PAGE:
Yesterday I caught part of a 1939 historical film on Turner Classic Movies called “Juarez.” After visiting Internet Movie Database, Inc. to learn more about the cast and characters http://us.imdb.com/Title?0031516, I discovered a number of interesting connections in the Family Forest.

The first character I explored was Emperor Maximilian (portrayed by Brian Aherne). His 20-generation ancestor chart fills in 247,318 boxes, meaning that almost 25% of his ancestry over a six-century timeframe is mapped out in the Family Forest.

The second character I explored was Emperor Maximilian’s wife, the former Maria Charlotta of Belgium (portrayed by Bette Davis). Her 20-generation ancestor chart fills in a lesser but still sizable 16% (165,646 boxes) of her ancestry during the same timeframe in the Family Forest.

Emperor Napoleon III (portrayed by Claude Rains) was lagging way behind. His 20-generation ancestor chart only filled in 5,546 boxes (about one half of one percent).

The interesting part was first seeing that all three of these characters have ancestral pathways that reach some of the same common ancestors many centuries ago, and then discovering that Bette Davis is also descended from some of the ancestors. One common ancestor to all four is King Henry II of England (portrayed by Peter O’ Toole in the1968 movie “The Lion in Winter,” and Patrick Stewart in the 2003 made-for-TV version).

So Bette Davis shares ancestors with the character she played in “Juarez,” the wife of the character she played, and Emperor Napoleon III. I wonder if the possibility ever crossed her mind?

While I was exploring Bette Davis’ ancestry, I stopped on another one of her ancestors, Robert Charlton (1450-1522), and displayed a 20-generation outline report of his descendants in the Family Forest.

A quick look through the 48-page outline revealed a number of well-known names, including, Howard Hughes, Katharine Hepburn, Lee de Forest (important inventor in the radio & television industries), members of the du Pont family, General William Tecumseh Sherman, Cole Porter, President Teddy Roosevelt, the National Geographic Grosvenors, both Presidents Bush, Alan Shepard (the astronaut), Norman Rockwell, John Hancock, President Coolidge, and members of the Ford and Firestone families.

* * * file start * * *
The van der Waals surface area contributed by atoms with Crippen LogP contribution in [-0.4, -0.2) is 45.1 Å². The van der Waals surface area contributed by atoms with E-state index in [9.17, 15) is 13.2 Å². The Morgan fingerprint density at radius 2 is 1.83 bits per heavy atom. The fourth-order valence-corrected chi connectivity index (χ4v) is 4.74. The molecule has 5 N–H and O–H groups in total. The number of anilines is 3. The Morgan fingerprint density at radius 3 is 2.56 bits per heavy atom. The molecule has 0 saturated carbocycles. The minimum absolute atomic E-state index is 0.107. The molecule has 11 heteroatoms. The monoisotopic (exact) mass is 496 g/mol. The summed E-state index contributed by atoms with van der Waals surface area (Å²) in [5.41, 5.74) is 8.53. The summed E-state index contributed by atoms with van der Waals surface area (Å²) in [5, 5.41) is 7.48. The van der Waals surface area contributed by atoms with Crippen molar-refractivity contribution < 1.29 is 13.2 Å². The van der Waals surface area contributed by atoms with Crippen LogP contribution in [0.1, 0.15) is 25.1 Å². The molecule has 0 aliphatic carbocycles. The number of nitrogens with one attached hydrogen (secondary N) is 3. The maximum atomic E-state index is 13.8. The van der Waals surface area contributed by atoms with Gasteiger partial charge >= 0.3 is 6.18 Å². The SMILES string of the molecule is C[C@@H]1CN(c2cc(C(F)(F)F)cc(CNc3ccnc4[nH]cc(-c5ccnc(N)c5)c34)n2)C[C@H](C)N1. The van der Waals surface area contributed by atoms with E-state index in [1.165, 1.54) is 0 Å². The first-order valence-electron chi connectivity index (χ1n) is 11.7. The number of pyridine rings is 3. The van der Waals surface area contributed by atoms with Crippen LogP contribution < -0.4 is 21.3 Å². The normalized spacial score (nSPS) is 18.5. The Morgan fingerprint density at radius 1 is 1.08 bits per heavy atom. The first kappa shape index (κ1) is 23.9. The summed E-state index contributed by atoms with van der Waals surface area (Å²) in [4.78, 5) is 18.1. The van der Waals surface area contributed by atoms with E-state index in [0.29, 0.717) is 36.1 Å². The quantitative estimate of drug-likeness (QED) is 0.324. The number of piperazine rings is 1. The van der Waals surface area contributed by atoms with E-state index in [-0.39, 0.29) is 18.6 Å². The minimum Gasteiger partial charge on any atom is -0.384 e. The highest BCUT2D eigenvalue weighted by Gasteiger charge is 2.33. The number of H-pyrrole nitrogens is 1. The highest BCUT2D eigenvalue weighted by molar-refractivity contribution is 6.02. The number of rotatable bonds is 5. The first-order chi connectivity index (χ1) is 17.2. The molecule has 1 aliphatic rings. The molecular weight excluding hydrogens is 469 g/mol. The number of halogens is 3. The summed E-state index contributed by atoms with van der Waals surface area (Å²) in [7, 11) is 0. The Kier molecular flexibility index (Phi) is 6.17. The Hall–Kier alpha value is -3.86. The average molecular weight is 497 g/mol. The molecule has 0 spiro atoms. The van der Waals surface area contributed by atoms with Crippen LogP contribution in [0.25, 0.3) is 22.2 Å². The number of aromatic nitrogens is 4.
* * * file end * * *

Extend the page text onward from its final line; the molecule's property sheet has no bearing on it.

This means several things about each of these people. In the Family Forest it’s possible to point-and-click travel from each of these people through fully sourced family ties to reach each of the other people. It’s possible to travel from each of these people through fully sourced family ties to reach Bette Davis. It’s possible to travel from each of these people through fully sourced family ties to reach at least three of the key characters in “Juarez.”

Old (and new) movies become so much more captivating when one discovers his or her own personal family ties to people in the cast and crew, and these delightful experiences are waiting to be found by each of us.


Last night Kristine and I channel-surfed to Turner Classic Movies in time to catch only a small part of the full showing of D.W. Griffith’s classic 1916 silent film “Intolerance.” (for a great in-depth review by Tim Dirks, see http://www.filmsite.org )

We were immediately pulled in, and as usually, I was pre-occupied with the connections between the film and the Family Forest. The star, Lillian Gish, and at least one of the extras, Douglas Fairbanks, Sr., are already in the Family Forest and a number of the characters from The French Story segment are lineage-linked to centuries of family ties that travel forward and backward through almost the entire 2,500 year timeframe of the movie.

But what really caught my attention was the age of some of the older actors. Although the earliest one of the named actors was born in 1850, some of the old men extras appear to have been in their eighties.

This means that some of the actual people you see in “Intolerance” would have been born in the late 1820’s or early 1830’s, which is about the time that some of my great-great-grandparents were born.

Some of those old actors could have served in the Civil War 50 years earlier, and may have even fought in the same battles portrayed in the new “Gods and Generals” movie.

Theoretically, (assuming an average generation length of twenty years) there can be people alive today who are the grandchildren of the grandchildren of the grandchildren of some of those old extras in “Intolerance.”

Even if some of your ancestors did not appear in “Intolerance,” you still have numerous family ties to the movie, through two different routes (the characters and the actors).

First, considering the timeframe of the movie, some of your ancestors were almost 100% certain to have been portrayed in at least the two earlier stories within the movie.

Second, I believe it is virtually impossible for anyone reading this to not share early 1600’s ancestors with a number of the actors in “Intolerance.”